UW Environmental Career Fair provides students with tips for early career success


Last week, hundreds of students packed into Mary Gates Hall Commons for the University of Washington’s annual Environmental Career Fair. Hosted by the College of the Environment, the event included more than 30 of the region’s most noteworthy organizations working in the environmental and natural resource fields. The goal was for students to see what the job market might look like, and to make meaningful connections with industry professionals. 

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Established and future scientists gather to discuss science communications at this quarter's Amplify event


Spearheaded by the College of the Environment and aimed at jump-starting conversations about science communications, Last Tuesday’s Amplify event focused on identifying strategies researchers can use to effectively communicate their science with elected officials and other decision-makers. For centuries, scientists have skillfully discerned and built upon our common understanding of the natural world and how it works. Often their discoveries occur in a research lab, the field, or the classroom, but today—more than ever—there’s a need to connect those findings to discussions about public policies and procedures. 

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UW scientists urge conservation managers to act quickly, make decisions despite the unknowns


Is it possible to fully grasp a changing, natural system? Two scientists from UW's Aquatic and Fishery Sciences say it is not, and that important policy moves should not hinge on knowing every fact. Instead, Daniel Schindler and Ray Hilborn suggest conservation managers learn to make decisions and develop robust policies that will remain effective even in an uncertain future. The scientists assert that managing ecosystems and natural resources where uncertainty is present often requires that tough, but necessary decisions be made without every detail. Their perspective contrasts with a more traditional approach that proposes a better understanding of a particular system will produce more accurate predictions and lead to more informed decisions in the long term.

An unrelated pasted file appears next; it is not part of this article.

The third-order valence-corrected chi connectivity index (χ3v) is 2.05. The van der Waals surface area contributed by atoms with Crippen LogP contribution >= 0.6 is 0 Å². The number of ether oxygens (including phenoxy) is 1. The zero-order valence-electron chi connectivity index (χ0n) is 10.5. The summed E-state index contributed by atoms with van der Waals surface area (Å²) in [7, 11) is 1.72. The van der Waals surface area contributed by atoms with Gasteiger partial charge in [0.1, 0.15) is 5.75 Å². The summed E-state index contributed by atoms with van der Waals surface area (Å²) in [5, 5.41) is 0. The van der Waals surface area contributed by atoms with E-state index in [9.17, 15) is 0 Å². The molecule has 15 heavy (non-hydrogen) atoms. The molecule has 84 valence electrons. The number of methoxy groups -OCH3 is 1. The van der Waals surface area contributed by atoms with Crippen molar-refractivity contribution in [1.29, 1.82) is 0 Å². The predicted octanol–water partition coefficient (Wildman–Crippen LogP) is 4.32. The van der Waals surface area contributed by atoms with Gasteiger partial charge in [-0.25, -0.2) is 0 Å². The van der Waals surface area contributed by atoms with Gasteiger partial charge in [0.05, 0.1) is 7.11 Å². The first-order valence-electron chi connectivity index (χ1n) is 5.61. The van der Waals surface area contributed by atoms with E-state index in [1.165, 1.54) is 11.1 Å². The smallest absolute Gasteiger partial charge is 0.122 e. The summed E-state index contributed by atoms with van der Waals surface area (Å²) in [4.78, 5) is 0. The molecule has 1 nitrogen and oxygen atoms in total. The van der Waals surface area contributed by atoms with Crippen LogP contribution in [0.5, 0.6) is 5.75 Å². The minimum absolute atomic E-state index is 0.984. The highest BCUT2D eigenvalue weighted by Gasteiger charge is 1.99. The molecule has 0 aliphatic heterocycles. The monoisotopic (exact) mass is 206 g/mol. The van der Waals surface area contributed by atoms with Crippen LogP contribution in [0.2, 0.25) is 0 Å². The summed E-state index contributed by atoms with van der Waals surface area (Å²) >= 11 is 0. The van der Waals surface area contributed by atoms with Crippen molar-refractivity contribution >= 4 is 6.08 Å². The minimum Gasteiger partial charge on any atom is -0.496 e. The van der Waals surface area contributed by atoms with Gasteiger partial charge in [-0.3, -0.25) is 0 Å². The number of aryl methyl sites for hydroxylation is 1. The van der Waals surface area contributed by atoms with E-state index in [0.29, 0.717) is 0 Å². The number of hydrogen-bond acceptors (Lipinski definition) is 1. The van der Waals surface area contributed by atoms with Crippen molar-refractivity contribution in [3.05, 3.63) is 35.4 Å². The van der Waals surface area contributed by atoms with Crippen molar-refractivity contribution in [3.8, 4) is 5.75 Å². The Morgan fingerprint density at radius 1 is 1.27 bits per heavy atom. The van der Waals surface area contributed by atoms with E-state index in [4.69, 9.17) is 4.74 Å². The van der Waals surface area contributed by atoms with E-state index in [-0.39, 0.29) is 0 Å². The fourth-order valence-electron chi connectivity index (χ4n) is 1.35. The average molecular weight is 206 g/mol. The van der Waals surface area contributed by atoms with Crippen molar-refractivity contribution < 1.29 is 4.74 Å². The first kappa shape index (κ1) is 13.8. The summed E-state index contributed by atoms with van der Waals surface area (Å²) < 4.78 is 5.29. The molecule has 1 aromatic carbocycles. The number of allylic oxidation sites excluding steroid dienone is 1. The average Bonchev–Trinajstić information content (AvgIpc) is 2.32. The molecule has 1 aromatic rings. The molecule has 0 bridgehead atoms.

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Environmental and Forest Sciences launches Climate Change Video Contest: submit by April 13!

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The College of the Environment's School of Environmental and Forest Sciences recently launched its Climate Change Video Contest, asking Washington State high school and undergraduate students to create and submit videos about what climate change means to them by April 13. In three minutes or less, contest entrants will use all styles imaginable - Claymation, stand-up comedy, music video, short-form documentary, and more - to convey their ideas. Submitted videos can address a range of topics related to climate change and first-place teams will win $5,000. The School's goal is to inspire younger students to discuss climate change since their generation will continue to face issues associated with a warming planet.

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